GST/HST and Housing Rebates


As demonstrated by the volume of cases being reviewed by the courts, GST/HST rebate errors on purchases of new residential complexes are a dime a dozen and a hot topic for CRA’s Real Property Unit. Many purchasers of new homes know only that a rebate of GST/HST is available on such purchases but are not aware of the traps that can result in sizable GST/HST assessments. Here are the most common errors:

New Housing Rebates


New housing GST/HST rebates can be more than $27,000 and are generally available to individuals (or their relatives) acquiring a new or substantially renovated residential complex as their primary residence. Often the rebate is assigned to the builder and the purchaser only learns of any issues several months (or years) after closing. CRA is actively auditing and denying the rebates where (among other errors):
  • the purchaser is not on title to the new residential complex, is not using it as a primary residence (or is not a certain relative of the person using it as a primary residence) but paid for the property
  • a corporation purchased the residential complex on behalf of an individual
  • the purchaser is not an individual viewed as acquiring the property as a primary residence of the individual or certain relatives of the individual but instead is viewed by CRA as purchasing the property with the intention of flipping the property, 
and/or the purchaser acquired the property as a rental property.

If any of the above circumstances apply to your purchase, an assessment may be looming but, in some cases, a fix may also be available.

New Residential Rental Property Rebates (NRRP rebates)


Calculated in the same fashion as the New Housing Rebate, the NRRP rebate is generally available to purchases of new or substantially renovated residential complexes acquired by a person (including corporations) for long term rental as a qualifying residential unit and must be applied for by the purchaser as opposed to being assigned to the builder. Although many issues can arise with NRRP rebates, the most common errors include:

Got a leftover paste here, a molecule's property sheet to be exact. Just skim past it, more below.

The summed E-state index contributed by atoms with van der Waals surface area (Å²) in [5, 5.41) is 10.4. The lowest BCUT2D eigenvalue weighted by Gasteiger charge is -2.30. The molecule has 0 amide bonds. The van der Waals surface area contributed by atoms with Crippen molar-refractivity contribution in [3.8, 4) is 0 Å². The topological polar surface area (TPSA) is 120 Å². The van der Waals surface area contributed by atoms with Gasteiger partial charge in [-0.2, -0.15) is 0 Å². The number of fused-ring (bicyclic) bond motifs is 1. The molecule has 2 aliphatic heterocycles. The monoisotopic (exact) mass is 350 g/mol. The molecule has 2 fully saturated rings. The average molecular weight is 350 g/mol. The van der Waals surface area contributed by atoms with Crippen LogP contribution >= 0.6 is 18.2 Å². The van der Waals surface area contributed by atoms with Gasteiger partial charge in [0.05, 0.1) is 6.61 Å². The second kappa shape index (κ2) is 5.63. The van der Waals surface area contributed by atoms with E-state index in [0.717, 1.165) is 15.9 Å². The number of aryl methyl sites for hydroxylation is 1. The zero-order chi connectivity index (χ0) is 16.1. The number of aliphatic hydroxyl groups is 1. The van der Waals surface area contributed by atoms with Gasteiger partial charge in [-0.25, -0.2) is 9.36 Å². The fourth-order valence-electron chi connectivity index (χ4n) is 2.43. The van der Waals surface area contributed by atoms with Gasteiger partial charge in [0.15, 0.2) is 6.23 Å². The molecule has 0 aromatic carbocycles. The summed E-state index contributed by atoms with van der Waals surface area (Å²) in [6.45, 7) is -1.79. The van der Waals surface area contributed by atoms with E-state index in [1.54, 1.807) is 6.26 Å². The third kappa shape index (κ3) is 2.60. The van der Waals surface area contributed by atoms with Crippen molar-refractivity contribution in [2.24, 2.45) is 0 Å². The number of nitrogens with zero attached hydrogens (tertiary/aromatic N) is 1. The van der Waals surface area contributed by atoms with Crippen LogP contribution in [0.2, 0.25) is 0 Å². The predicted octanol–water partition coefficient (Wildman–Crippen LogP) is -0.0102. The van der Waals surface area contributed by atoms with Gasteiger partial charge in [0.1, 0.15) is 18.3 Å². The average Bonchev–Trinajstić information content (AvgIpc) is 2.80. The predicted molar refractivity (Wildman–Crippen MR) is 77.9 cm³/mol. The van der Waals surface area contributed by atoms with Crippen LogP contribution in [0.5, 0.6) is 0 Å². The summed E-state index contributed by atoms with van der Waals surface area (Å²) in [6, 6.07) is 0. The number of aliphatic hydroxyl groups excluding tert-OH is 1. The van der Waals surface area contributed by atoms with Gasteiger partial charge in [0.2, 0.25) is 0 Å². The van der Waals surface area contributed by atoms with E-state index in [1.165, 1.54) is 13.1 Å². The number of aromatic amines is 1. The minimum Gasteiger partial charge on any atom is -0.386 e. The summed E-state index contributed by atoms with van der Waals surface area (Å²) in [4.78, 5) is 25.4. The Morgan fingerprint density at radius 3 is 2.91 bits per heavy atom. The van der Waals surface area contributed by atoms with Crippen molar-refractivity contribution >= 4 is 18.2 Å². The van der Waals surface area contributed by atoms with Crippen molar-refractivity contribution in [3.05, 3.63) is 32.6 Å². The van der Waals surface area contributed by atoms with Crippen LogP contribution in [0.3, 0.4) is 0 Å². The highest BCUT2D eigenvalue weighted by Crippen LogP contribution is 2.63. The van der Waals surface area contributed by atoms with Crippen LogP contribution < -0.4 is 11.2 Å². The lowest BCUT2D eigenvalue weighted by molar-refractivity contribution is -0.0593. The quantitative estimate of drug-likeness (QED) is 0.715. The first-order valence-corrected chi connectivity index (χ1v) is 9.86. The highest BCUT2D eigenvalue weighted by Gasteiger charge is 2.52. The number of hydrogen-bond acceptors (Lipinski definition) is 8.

• selling the property to another landlord (or an individual that does not use the property as a primary residence) within one year
  • having the rebate assigned to the builder of the unit (often as a New Housing rebate)
and/or not claiming the rebate within the required two year limit.

As with the New Housing Rebate, identifying the error early may allow for a fix or, possibly, pave the way for reduced interest and penalties.

Resolving a Problem


Sales taxes affect every transaction contemplated by a business in one way or another but often receive little attention. Should CRA identify errors, they can typically assess as far back as four years if not further. Having your sales tax reviewed from a compliance standpoint is an excellent way to identify risk areas and to resolve any noted concerns with the tax authorities. CRA offers a voluntary disclosure program that allows taxpayers to bring forward exposures with a view to mitigating potential penalties where all conditions associated with the voluntary disclosure program are met. Don’t wait until CRA notifies you of an audit to determine whether a problem exists.